EAST RUTHERFORD, N.J. (AP) — The New Jersey Devils can’t sneak up on teams anymore.
The once-laughable also-rans have gone from a team that has missed the Stanley Cup playoffs nine of the past 10 years to currently the NHL’s hottest team.
Coach Lindy Ruff’s young, basically no-name crew beyond top picks Nico Hischier and Jack Hughes tied a franchise record Monday night, beating the Edmonton Oilers 5-2 for their 13th straight win. The mark could fall Wednesday against the Toronto Maple Leafs at home.
“It’s something I don’t even want to talk about because I don’t want to jinx it,” Ruff said. “But I know we’re finding a lot of different ways to win, a lot of different personnel and I think the important part is it really has been about the team. In any given time, somebody has come up big for us, scored big goals, big saves and special teams has played a big part of that.”
- Sabres squander 2-goal lead, incredible Tage Thompson goal in OT loss to Lightning
- Lindy Ruff forecasts better days for youthful Sabres, compares surging Devils to ’05-06 team in Buffalo
- Sabres have Devil of a time in home loss
- Sabres feed off ‘goat head’ vibes to beat Blues in ’90s night party
- Sabres’ 7-goal game stops skid, rout Habs
The Devils’ other 13-game winning streak came in 2001, a year New Jersey lost the Cup Final in seven games to Colorado. The 13-game run is tied for the fifth longest in NHL history, four shy of the record set by Mario Lemieux and the Pittsburgh Penguins in 1993.
The previous time the Devils lost was a 6-3 setback to Washington on Oct. 24.
Since then, they have outscored opponents 56-24, averaging 4.31 goals and 35 shots. They have swept two roads trips through Canada, beating Edmonton, Calgary and Ottawa twice in the run and Montreal and Toronto once. They also have a win over the reigning champion Avalanche.
New Jersey’s 16-3 record is second best in the league to the Boston Bruins’ 17-2 mark.
“I don’t know if it’s us needing to prove anything, really,” said Hughes, the No. 1 overall pick in 2019. “I think it’s more like we set ourselves up really well in the standings so far. We’re getting to 20 games and we set ourselves up nicely. I think teams are starting to realize we’re not a pushover game and we’re a pretty good team. And they’re coming to New Jersey now and they are going to have to work for a win.”
In the previous four seasons, the Devils won 31, 28, 19 and 27 games, respeciviely, finishing either seventh or eighth in the Metropolitan Division. Their longest winning streak in each of the past two seasons was three games.
“Definitely for me it’s one of the most fun stretches I’ve ever been a part of and I don’t want it to end,” said Hischier, the Devils captain who was the No. 1 overall draft pick in 2017. “It’s fun, enjoyable. Just keep riding the wave. We’re playing some good hockey and hopefully the wins keep coming.”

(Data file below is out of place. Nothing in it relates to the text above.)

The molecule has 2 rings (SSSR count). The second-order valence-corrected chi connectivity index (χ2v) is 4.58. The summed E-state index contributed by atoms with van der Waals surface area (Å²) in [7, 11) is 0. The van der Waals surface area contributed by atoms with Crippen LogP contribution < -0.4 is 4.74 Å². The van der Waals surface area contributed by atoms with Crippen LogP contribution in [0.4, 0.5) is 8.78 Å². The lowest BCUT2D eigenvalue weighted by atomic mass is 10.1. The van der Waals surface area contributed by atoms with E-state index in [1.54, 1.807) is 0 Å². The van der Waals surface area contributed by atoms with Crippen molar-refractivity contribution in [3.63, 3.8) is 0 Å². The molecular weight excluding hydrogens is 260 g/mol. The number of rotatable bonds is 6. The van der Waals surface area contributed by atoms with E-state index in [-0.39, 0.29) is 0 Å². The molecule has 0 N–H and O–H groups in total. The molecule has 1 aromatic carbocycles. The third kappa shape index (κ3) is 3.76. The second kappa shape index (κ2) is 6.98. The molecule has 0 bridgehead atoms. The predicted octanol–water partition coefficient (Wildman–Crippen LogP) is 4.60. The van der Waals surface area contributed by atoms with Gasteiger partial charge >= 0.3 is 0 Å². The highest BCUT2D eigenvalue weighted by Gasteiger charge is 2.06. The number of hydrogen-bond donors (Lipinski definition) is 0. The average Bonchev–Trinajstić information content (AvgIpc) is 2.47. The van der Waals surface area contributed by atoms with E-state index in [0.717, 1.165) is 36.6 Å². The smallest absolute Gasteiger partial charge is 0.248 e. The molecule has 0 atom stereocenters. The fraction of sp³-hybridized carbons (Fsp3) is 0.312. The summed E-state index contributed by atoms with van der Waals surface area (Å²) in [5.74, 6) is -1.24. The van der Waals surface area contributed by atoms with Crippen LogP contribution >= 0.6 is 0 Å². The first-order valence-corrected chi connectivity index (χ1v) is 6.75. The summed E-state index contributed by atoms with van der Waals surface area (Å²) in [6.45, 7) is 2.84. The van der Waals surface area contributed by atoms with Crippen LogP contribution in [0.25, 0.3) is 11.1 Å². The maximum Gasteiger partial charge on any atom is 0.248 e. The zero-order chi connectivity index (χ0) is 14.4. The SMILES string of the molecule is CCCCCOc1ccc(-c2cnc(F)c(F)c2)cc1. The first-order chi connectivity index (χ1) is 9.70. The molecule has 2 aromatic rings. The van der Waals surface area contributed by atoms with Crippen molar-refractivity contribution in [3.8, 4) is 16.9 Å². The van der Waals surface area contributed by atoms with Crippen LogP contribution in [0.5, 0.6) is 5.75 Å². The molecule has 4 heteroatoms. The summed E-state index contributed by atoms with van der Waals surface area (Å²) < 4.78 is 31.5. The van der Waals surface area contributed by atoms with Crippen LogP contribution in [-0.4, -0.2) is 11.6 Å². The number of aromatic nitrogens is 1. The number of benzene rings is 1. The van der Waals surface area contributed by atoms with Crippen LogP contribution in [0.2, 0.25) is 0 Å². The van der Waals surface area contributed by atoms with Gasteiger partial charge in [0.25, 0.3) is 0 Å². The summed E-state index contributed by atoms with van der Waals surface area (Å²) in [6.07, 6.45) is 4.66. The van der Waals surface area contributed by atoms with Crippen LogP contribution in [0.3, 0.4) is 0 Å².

This team is very different from the one former general manager Lou Lamoriello assembled in the 1990s and the early 2000 that won three Cups. That was a team of stars. Goaltender Martin Brodeur was a Hall of Famer. Defensemen Scott Stevens and Scott Niedermayer were perennial All-Stars and the forwards, such as Patrik Elias were great two-way players.
General manager Tom Fitzgerald’s group is more of a team. There’s no doubt the 21-year-old Hughes is becoming a star and Hischier is starting to deliver along with forward Jesper Bratt, who might be one of the NHL’s most underrated players.
Dougie Hamilton, a big free agent signing a year ago, leads a solid defense that isn’t allowing a lot of shots. The ones that are getting through are being stopped by free-agent signee Vitek Vanecek, who is 9-1.
That was the Devils big weakness last season, they went through seven goaltenders in an injury-marred season that saw Hughes and Hamilton also miss substantial time.
Of the 20 players who dressed for New Jersey on Monday night, a dozen were 25 years old or younger.
Bratt, who leads the Devils with 24 points (eight goals, 16 assists), said the Devils are capitalizing on their depth, speed and commitment to the defensive zone.
“We have four lines and three D pair makes a big impact and our goaltending advantage has probably been the biggest impact,” Bratt said. “So our team effort overall is what is making us win games right now.”
If there was one phrase that was repeated by the Oilers after the game when they were asked about the Devils it was: “they’re fast!”
“They transition the puck well, and they hold on to the puck well in the O-zone,” Oilers defenseman Tyson Barrie said. “They’ve got a lot of skill and they don’t give you too much room offensively. They’re playing a good team game right now. They’re getting good goaltending and things are going for them.”
Remarkably, the season didn’t start that way. New Jersey lost its first two games and was trailing early at home to Anaheim in the next game when fans started chanting “Fire Lindy.” Earlier this month with the Devils winning, the chant changed to “Sorry Lindy.”
That’s the way things are going for the Devils these days. Everybody is happy.